Jaguar loves superchargers almost as much as they love aluminium chassis. For 2016, every F-Type comes from the factory with a blower under the hood. Things start out with a 3.0-liter V-6 (AJ126) that’s actually related to the Jaguar AJ-V8 family of engines and not the Ford Dutarec V-6s that we saw in Jags of the last decade. The 90-degree bank angle may sound unusual for a V6 (60-degree designs eliminate the need for a balance shaft) but there is some logic behind this. First off, the V6 is made on the same line as their 5.0-liter V-8 engine using common tooling. Second, the wider bank angle allows the supercharger to be pushed lower into the “Vee” of the engine, allowing a lower hood line. This design is similar to Audi’s supercharged V-6 engine. Power comes in at 340 horsepower and 332 lb-ft of twist in base models and the S trim receives a bump to 380 horsepower and 339 lb-ft. If that’s not enough power (and why would it be enough?) there’s always Jaguar’s 5.0-liter supercharged V-8 good for 550 ponies and 502 lb-ft of torque.
The big mechanical changes for 2016 start off with electric power steering (boo-hiss), available AWD to satisfy shoppers up north and a standard manual transmission in base V-6 models. The 6-speed unit is a ZF transmission, but I have to say I was somewhat disappointed by the clutch feel. It wasn’t as linear as I would have liked and the engagement was somewhat vague. The now optional ZF 8-speed automatic would be my transmission of choice since you get better performance and better fuel economy if you let the kitty row the gears for you. The high performance R model gets standard AWD and is available topless for 2016.
The lord giveth and he taketh away, and so it is with the F-Type. The 6-speed manual’s throws are very short and engagement is sheer perfection. However, it is not available with the fire-breathing V-8, nor can it be had with AWD. The clutch pedal isn’t the team player I had hoped it would be and selecting it means giving up both fuel economy and acceleration. Manual transmission F-Type S shoppers (like our tester) should know that the base 340-horsepower F-Type with the automatic transmission at the stop light next to you is faster than you. And he’s getting better fuel economy. Slushboxes have come a long way. Progress has also exacted a toll on the F-Type’s driving dynamics. The 2015 model’s hydraulic power steering was practically the only port in the storm of electric power steering and now it has been swapped for an electric unit that’s more efficient. The high-performance model’s tail happy RWD dynamics have been swapped for an AWD system that can actually apply all the ponies to the tarmac.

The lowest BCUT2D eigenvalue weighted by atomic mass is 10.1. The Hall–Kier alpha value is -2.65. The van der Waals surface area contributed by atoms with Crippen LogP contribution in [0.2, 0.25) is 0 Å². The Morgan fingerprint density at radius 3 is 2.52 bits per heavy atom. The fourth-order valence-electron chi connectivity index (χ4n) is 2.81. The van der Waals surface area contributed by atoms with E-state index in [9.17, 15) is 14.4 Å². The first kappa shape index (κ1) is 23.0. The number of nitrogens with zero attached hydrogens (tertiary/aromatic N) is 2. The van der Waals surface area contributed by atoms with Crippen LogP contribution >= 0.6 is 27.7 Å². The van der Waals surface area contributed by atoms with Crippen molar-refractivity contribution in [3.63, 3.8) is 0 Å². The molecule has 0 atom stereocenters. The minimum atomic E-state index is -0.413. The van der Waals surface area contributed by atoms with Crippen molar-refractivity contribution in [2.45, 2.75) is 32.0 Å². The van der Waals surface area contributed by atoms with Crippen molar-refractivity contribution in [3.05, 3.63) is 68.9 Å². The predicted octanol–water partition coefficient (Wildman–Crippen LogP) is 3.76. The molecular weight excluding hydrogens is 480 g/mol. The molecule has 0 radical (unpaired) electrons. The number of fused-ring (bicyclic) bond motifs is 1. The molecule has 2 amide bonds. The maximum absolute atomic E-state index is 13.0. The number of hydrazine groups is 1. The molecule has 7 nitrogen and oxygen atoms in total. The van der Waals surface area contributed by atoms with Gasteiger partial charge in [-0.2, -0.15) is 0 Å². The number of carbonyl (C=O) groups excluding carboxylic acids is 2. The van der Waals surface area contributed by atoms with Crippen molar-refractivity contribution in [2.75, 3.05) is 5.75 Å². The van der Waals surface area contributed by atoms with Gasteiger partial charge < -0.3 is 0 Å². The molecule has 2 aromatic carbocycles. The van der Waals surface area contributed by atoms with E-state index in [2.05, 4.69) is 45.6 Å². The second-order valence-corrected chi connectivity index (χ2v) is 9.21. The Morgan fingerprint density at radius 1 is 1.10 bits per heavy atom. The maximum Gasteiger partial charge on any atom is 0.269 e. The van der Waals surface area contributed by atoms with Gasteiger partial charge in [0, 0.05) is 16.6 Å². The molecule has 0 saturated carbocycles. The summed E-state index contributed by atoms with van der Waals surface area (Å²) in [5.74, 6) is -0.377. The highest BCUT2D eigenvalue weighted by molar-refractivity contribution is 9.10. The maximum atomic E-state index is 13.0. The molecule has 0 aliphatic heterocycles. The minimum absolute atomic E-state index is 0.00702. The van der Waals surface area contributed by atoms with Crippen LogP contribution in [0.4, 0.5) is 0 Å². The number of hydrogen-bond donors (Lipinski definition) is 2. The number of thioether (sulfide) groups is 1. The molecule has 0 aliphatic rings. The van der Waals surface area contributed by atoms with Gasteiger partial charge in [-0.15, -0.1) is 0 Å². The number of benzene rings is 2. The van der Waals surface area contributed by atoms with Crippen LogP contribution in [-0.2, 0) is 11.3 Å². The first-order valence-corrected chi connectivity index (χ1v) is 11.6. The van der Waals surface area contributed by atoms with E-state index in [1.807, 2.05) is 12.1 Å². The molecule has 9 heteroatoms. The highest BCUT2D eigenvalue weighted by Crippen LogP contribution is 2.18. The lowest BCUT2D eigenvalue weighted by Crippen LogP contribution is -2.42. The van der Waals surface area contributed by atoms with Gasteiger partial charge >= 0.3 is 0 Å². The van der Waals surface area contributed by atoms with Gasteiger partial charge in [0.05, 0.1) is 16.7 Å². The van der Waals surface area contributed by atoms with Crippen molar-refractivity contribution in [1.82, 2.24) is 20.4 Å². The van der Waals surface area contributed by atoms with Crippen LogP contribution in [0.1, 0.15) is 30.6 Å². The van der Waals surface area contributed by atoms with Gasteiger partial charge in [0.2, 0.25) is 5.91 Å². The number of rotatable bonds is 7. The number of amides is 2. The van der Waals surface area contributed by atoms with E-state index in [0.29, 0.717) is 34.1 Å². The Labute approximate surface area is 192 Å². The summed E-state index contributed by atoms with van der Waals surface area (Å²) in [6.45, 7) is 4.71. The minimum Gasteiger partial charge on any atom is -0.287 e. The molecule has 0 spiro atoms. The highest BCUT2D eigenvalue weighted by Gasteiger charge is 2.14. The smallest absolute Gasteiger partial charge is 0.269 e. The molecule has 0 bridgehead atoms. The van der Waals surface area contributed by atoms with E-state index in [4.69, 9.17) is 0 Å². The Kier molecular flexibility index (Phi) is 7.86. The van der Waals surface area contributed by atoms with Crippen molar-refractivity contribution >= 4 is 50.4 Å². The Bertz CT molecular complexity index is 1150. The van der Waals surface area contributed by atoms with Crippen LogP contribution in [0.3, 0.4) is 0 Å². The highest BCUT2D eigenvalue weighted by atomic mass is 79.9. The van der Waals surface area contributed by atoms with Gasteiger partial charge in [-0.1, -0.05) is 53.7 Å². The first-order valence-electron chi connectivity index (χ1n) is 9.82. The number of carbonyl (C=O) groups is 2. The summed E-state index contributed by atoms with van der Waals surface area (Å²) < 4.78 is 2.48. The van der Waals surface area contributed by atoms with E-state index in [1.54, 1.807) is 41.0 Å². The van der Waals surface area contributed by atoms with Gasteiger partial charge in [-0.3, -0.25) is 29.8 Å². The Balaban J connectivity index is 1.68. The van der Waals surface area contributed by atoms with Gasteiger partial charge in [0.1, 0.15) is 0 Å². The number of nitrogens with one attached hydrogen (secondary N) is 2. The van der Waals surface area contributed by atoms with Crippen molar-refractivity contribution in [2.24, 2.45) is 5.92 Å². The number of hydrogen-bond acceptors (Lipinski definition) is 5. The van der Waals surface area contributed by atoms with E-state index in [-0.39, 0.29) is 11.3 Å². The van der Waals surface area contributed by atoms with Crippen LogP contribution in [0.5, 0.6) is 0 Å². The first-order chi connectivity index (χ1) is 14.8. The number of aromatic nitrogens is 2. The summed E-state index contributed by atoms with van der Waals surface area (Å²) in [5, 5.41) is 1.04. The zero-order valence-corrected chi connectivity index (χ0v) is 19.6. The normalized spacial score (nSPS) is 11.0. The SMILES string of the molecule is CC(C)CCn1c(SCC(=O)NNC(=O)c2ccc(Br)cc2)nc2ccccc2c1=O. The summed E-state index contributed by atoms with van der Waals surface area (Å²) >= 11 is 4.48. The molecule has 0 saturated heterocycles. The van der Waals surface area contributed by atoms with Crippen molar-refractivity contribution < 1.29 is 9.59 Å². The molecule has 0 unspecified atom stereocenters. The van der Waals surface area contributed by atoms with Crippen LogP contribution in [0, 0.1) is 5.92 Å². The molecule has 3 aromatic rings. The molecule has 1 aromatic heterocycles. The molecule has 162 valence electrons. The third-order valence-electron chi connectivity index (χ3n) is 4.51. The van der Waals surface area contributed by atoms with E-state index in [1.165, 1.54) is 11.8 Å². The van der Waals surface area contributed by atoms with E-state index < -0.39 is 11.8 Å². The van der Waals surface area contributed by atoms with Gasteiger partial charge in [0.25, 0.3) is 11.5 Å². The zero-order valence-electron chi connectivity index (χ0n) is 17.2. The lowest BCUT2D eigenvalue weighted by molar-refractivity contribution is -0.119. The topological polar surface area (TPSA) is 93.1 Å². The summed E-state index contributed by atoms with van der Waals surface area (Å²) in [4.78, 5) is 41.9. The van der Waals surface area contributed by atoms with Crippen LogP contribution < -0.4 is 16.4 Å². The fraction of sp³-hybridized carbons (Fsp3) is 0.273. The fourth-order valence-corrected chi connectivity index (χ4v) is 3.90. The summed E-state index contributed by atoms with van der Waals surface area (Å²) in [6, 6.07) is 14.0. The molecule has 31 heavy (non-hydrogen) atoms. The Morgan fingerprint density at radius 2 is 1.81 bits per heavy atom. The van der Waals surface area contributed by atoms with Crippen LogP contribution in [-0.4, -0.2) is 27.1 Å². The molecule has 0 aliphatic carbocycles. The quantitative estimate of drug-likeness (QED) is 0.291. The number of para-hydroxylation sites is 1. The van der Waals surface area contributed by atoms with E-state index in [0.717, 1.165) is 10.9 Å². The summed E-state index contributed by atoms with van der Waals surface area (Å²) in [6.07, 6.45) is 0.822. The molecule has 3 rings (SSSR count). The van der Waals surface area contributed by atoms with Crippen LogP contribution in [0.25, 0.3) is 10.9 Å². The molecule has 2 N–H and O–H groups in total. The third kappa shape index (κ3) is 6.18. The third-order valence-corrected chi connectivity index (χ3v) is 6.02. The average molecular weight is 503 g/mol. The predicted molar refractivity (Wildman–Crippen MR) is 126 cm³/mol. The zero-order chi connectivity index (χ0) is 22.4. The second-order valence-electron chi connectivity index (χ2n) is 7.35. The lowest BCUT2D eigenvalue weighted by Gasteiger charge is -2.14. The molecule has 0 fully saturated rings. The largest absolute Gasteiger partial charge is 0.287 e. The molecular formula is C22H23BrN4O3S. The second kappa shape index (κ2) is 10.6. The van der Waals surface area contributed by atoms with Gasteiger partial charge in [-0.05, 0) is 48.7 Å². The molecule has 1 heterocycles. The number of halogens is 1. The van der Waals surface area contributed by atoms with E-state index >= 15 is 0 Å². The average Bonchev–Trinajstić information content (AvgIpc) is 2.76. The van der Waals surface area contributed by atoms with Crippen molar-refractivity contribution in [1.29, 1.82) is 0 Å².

On my favorite winding road I have to say that the only change that made me shed a tear was the steering. (Although the clutch came close.) Otherwise, the F-Type’s behavior is sheer perfection. Turn in is sharp as a razor, braking distances were a scant 111 feet, just one foot longer than the carbon fibre Alfa Romeo 4C. Jaguar’s dynamic suspension provides a near perfect balance of a good ride and limited body roll, and the slight rear weight bias (49/51 front-rear) makes sure that neutral handling is just that — neutral.
Manual transmission and infotainment quibbles aside, the F-Type is the kind of car to which you develop an emotional attachment. This is quite different in my mind to the BMW Z4 or the Mercedes SLK, both of which I like but some across as more sterile driving machines. The BMW Z4 is the better value, starting just under $50,000 for the four-cylinder version and just under $58,000 with BMW’s smooth inline 6. However, the BMW’s dual-clutch transmission isn’t as smooth as the ZF 8-speed unit Jaguar uses and the BMW feels less connected and less emotional.
On the flip side, the driving dynamics of rear heavy Porsche models seem a little too emotional for my tastes. At-limit Porsche driving takes more skill and more precision than the Jaguar, something I respect and understand I will never possess. (I’ve spun more times than I care to remember in a RWD 911.) Step up to the F-Type R and comparisons start to get hard to come by. At over $100,000, the R naturally competes with the likes of the 911, the AMG GT S and a scattering of exotics. In this company, the Jaguar seems like a steal being some $20,000-$30,000 less than the German options. Although the F-Type isn’t quite as flashy as the AMG and not quite as polished as the 911, the Jag’s head turning sheet metal gets more looks than either, it’s less expensive than the Mercedes and easier to live with than the 911.
The F-Type isn’t the E-Type reimagined. The F-Type is too comfortable, too isolated, and, despite the manual transmission, it is also too modern. Modernity has made this kitty a little less fun, a little more practical and, at the same time, explains the manual transmission. Journalists like myself long complained about the lack of a stick in the F-Type. We claimed that such an addition would make the perfect sports coupé, but the truth of the matter is we were wrong. Adding the manual to an existing platform caused compromises that include the electric power steering and the cramped footwell. Although the 2016 F-Type is an amazing machine, I am sad that “progress” has intruded here. My advice would be to pick up a 2015 F-Type S for the superior steering feel while you can, or just go with the AWD F-Type S and its smooth automatic transmission. It’s not as emotionally satisfying as the F-Type once was but it still has far more feel than the competition.
Jaguar provided the vehicle, insurance and one tank of gas for this review.
Specifications as tested
0-30: 2.3 Seconds
0-60: 5.5 Seconds
1/4 Mile: 14.2 Seconds @ 101